South-Western Legal Studies in Business

Accountants Not Liable for Deepening Insolvency of Scam Corporation

Appeals court held that the failure of a CPA firm to uncover the scam at the heart of a corporation did not support a malpractice claim since there was no evidence that any of the losses suffered in the collapse of the firm were due to the behavior of the accountants.

Topic Accountant’s Liability
Key Words

Financial Statements; Malpractice; Deepening Insolvency

C A S E   S U M M A R Y

During the Internet bubble in the late 1990s, CitX was formed to do internet shopping, but it was essentially a scam, in violation of the securities laws, that resulted in losses by those who did business with it. After the company was shut down, a trustee, Seitz, was appointed to guide it through bankruptcy. A CPA firm, Detweiler, Hershey and Associates (DHA) had worked for CitX. Seitz sued, contending that DHA missed many “red flags” about CitX operations that should have been recognized before prosecutors moved in. Seitz claimed malpractice by DHA and that it deepened the insolvency by not taking steps when it should have realized that the company was a scam. The district court dismissed the suit. Seitz appealed.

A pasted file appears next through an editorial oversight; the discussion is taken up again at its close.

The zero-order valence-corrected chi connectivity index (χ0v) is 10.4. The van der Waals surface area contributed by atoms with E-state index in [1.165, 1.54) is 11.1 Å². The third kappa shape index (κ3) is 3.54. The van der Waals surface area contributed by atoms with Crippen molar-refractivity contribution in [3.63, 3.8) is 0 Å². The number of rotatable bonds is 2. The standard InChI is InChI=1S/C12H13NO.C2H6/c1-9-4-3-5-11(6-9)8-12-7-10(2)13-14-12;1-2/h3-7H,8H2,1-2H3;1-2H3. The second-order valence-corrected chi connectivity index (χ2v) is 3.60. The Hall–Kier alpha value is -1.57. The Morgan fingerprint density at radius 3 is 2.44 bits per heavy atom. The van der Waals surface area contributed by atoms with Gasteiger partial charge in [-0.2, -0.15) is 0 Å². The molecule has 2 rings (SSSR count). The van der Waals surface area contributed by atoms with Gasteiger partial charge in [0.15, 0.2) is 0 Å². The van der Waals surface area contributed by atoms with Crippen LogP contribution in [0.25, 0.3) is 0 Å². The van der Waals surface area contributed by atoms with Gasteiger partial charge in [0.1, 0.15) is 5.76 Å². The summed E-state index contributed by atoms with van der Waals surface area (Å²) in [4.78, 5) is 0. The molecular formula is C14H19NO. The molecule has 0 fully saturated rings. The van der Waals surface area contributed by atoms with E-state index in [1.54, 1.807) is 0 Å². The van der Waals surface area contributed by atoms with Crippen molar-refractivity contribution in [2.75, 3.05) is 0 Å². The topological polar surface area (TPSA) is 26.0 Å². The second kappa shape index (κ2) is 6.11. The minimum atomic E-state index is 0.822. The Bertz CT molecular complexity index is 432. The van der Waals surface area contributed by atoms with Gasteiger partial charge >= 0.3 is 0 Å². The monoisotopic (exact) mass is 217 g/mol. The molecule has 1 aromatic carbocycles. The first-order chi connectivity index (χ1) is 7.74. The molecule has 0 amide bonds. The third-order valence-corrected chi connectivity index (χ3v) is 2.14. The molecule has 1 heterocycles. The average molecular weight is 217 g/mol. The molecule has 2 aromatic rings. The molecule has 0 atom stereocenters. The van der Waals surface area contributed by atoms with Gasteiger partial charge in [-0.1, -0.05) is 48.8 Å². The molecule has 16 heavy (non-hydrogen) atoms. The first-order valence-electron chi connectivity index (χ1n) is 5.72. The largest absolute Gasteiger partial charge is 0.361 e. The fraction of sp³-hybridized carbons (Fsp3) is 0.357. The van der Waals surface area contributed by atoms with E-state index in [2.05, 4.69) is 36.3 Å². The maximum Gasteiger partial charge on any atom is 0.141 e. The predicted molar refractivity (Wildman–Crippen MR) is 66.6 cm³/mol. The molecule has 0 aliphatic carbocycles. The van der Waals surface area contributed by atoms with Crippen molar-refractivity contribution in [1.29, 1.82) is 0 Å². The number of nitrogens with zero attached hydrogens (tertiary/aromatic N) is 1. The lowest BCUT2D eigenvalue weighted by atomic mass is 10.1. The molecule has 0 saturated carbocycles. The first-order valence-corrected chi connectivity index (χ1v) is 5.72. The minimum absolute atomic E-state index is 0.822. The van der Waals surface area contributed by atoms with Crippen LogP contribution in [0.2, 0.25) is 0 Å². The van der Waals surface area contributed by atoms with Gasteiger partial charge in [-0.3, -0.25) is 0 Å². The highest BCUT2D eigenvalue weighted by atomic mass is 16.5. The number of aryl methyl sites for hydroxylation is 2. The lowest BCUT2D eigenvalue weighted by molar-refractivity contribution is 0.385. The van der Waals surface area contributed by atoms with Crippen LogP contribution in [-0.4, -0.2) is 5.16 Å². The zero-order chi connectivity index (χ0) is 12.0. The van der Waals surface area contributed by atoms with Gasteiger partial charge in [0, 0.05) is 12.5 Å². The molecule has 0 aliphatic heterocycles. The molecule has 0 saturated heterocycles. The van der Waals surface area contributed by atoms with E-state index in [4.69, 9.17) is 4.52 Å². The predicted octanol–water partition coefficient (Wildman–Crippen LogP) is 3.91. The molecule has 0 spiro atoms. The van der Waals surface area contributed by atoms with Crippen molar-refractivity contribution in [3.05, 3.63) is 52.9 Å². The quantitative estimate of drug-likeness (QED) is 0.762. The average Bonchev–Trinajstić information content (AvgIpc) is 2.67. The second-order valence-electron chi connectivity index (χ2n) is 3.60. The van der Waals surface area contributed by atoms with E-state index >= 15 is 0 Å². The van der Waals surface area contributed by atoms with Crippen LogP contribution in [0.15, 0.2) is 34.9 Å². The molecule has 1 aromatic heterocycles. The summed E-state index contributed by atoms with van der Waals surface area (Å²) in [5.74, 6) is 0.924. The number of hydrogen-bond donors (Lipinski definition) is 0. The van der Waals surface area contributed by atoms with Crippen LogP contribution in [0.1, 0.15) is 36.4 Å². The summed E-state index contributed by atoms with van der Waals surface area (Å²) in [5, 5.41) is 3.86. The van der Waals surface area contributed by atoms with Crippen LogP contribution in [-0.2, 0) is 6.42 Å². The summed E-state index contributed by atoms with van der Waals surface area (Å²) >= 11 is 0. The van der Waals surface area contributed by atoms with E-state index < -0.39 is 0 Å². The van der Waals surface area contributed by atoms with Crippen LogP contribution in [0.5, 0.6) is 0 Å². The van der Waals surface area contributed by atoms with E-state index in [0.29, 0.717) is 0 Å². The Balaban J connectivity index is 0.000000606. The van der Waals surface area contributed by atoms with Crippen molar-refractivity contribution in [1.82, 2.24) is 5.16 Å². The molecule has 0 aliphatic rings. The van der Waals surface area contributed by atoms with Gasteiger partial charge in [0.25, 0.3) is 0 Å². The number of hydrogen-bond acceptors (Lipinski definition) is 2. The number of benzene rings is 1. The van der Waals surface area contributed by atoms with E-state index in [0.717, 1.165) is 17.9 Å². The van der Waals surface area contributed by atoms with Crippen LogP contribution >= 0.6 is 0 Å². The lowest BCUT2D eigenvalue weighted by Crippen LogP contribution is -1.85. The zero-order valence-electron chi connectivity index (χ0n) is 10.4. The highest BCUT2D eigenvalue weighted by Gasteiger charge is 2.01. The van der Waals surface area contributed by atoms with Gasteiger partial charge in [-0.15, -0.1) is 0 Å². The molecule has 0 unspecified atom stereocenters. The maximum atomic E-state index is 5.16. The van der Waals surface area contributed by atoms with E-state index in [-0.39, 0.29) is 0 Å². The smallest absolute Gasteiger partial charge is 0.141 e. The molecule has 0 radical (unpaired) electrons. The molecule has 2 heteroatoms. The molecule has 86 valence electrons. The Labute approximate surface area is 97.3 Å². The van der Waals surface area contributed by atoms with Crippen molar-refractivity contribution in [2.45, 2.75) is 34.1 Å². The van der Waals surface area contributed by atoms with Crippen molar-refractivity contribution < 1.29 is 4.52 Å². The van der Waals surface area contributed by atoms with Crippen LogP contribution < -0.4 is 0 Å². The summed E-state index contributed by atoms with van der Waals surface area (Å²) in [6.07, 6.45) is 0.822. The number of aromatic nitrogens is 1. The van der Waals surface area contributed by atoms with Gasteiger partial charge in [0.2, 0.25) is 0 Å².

To establish professional malpractice, the trustee would have to show that DHA 1) had a duty to its debtor-client, 2) breached that duty, 3) injured the debtor-client, and 4) caused the harm. The purported harm, in the form of deepening insolvency is not a valid theory of damages to support the malpractice claim. There is no evidence that the scam at CitX was furthered by the actions of DHA. No credit was extended to CitX in reliance on financial statements compiled by DHA, as is required to establish causation in a malpractice claim.


In re: CitX Corporation, 448 F.3d 672 (3rd Cir., 2006

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